Shaun Donovan was inspired to join the military after 9/11, and many could argue it was his destiny as he was born on Sept. 11th in 1981. After he graduated from college in 2005, Donovan enlisted in the military where he became a decorated Navy SEAL earning numerous medals for valor during four combat tours. With his retirement on the horizon in 2020, Donovan began to look towards the future.
Donovan has a self-proclaimed affinity for the city of New York as his parents grew up nearby in Staten Island. “I always had this draw to the city, this connection, even though I never lived there,” he told the New York Post. “When 9/11 happened, I knew I had to do something about it.”
It wasn’t long until he set his sights on becoming a part of the New York Fire Department. “I believe in the city, I believe in its values and its people. I want to do my part to keep it safe,” he said. Unfortunately, Donovan had to miss the scheduled exam date as he was assigned to Naval Special Warfare Basic Training Command in San Diego, California at that time, Newsmax reported.
On Sept. 6, Donovan wrote an email to the Department of Administrative Services to explain his circumstances. Within days, Donovan received an email back informing him he would be allowed an exemption and given a make-up date for the exam.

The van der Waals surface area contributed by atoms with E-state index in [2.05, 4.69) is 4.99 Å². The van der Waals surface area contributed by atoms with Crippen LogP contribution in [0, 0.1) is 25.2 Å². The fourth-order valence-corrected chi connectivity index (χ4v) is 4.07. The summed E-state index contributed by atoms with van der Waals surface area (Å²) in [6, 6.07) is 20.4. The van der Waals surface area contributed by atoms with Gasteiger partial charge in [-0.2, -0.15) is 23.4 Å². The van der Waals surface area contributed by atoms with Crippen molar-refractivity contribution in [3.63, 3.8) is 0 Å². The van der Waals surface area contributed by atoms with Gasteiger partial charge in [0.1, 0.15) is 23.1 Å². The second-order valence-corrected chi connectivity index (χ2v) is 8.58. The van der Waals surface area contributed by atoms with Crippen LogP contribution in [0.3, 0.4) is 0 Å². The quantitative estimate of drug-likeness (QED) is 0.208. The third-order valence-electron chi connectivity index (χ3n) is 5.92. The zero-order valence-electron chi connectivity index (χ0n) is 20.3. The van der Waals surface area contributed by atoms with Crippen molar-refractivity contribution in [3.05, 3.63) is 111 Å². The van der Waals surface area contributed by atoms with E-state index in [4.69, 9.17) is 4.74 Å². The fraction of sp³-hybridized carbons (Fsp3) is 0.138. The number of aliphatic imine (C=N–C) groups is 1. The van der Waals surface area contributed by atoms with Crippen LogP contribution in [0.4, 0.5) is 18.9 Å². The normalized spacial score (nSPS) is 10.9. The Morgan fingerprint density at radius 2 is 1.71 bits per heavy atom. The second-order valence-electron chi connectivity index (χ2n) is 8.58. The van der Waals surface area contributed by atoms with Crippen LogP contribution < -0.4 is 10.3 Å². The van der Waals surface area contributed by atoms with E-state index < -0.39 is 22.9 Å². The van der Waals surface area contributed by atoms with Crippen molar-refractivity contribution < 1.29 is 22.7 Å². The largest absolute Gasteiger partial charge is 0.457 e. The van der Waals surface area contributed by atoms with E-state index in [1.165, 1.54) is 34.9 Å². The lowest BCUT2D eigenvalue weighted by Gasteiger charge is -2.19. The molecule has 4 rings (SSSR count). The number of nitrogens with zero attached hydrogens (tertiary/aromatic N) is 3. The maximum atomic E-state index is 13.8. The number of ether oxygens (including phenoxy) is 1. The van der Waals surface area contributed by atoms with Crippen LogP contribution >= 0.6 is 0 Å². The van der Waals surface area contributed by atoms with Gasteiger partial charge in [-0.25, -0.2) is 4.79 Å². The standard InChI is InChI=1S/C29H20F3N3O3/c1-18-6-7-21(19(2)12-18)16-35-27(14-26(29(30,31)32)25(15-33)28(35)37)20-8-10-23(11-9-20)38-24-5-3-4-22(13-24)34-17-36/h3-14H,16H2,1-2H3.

On Oct. 25, the veteran used military leave and his own money to fly to New York to take the test. According to the NYP, Donovan paid $1,331 out of pocket for the trip. He scored in the one percentile and excelled in the physical test as well.
Then, on Feb. 1, an FDNY investigator called him and informed him that he was six months and 25 days over the acceptable limit. According to FDNY’s website, the cut off is age 29 but with military service, the age requirement is extended to 35, which Donovan was at the time.
“It was a letdown,” he said. “I was allowed to apply and take the test. At no point was I made aware I was outside any age limit. It just seemed everything was lined up and ready to go.”
Jacqueline Gold, who is a Department of Administrative Services spokeswoman, said, “It is always painful for the city to have to reject a job candidate, especially one who is serving to protect our country. However, the rules cannot be changed for one person,” she said in a statement.
Donovan had appealed the decision. If his appeal is rejected, Donovan plans to pursue legal action.